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Jesuit missionary priest, born at Maidstone, 1550 (?); died at Valladolid, Spain, 9 June, 1615. Educated at Oxford, 1564-1569 (?), and afterwards at Paris and Douai (1572-1575), he went thence on foot to Rome and entered the Society of Jesus, 5 November, 1575, leaving all he possessed to Douai College. His novitiate was made in Spain, and there he worked and taught until called to the English Mission, where there was not then a single Jesuit at liberty. He reached England, 20 September, 1584, and had the happiness of receiving into the Church Philip Howard, Earl of Arundel. He has left us an autobiography full of the missionary adventures (see bibli. below). One salient feature was the practice of exorcisms, at which a number of other priests assisted; and this movement made for a time a good impression. So far, however, as we can now discover, the subjects were not suffering from diabolic possession, but only from hysteria (then called "mother"). Yet there is no reason to doubt the sincerity of the exorcists, for Catholics and Protestants alike were then credulous on this subject, and the latter, so far as England and Scotland went, were very cruel. The first to object to these witchcraft proceedings were the older priests. A recrudescence of persecution put an end to the exorcisms after a year, before any serious harm had ensued; and this we should consider as a merciful disposition of xxyyyk.htm">Providence ("The Month", May, 1911). Many of the exorcists were martyred for their priesthood ; the rest, almost to a man, were seized and imprisoned, Weston amongst the latter (August, 1586). In 1588 the Government moved Weston and a number of other priests to the old ruinous castle of Wisbech, where for four years their confinement was very strict. Butin 1592 the prisoners were, for economy's sake, allowed to live on the alms supplied by Catholics, and for this much freedom of intercourse was permitted. A great change ensued, the faithful came, quietly indeed, but in considerable numbers, to visit the confessors, who on their part arranged to live a sort of college life. This was not accomplished without much friction.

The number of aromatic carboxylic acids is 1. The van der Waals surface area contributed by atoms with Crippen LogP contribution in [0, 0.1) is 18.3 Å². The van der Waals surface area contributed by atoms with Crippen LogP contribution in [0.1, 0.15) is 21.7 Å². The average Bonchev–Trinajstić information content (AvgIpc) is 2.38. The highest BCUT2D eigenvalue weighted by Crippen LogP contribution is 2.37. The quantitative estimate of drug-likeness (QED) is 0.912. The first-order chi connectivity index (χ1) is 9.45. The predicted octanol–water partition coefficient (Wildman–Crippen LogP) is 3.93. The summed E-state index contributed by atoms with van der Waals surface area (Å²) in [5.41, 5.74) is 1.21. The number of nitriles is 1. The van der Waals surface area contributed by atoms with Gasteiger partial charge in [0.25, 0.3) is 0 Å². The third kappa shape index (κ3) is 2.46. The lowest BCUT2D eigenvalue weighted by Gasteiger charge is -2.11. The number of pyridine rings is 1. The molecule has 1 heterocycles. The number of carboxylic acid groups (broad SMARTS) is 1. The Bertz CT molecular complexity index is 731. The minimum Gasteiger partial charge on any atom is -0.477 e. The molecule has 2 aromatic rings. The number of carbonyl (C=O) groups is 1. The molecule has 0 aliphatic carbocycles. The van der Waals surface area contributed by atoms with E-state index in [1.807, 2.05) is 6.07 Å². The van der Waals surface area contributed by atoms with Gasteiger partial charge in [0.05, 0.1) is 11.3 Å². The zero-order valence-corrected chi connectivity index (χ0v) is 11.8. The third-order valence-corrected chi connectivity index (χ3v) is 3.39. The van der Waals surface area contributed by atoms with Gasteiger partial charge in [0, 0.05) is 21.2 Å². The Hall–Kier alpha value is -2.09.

The majority with Weston (20 out of 33) desired regular routine with a recognized authority to judge delinquencies, e.g. quarrels and possible scandals. The minority dissented, and when the majority persisted, and even dined apart (February, 1595), a cry of schism was raised, and Weston was denounced as its originator, the pugnacious Christopher Bagshaw taking thelead against him. In May, arbitrators (Bavant and Dolman ) were called in,but without result, as one espoused one side, one the other. In October two more arbitrators, John Mush and Dudley, were summoned, and they arranged a compromise amid general rejoicings. The whole body agreed to live together by a definite rule (November, 1595). This result seems to show that Weston and those from whom he acted as "agent were not wrong in insisting on some measure of order. On the other hand he was clearly at fault innot appreciating better the motives and feelings of the considerable minority against him; but some of them were no doubt most difficult to treat with. In the spring of 1597 the troubles of the English College, Rome, spread to England, and led to a renewal of the "Wisbech stirs", which were soonovershadowed by the "Appellant controversy". Weston took no part in this,as he was committed, early in 1599, to the Tower, where he suffered so much that he almost lost his sight. In 1603 he was sent into exile and spent the rest of his days in the English seminaries at Seville and Valladolid. He was rector of the latter college at the time of his death. His autobiography and letters show us a man learned, scholarly, and intensely spiritual, if somewhat narrow. A zealous missionary, he strongly attracted many souls, while some found him unconciliatory. Portraits of him are preserved atRome and Valladolid.
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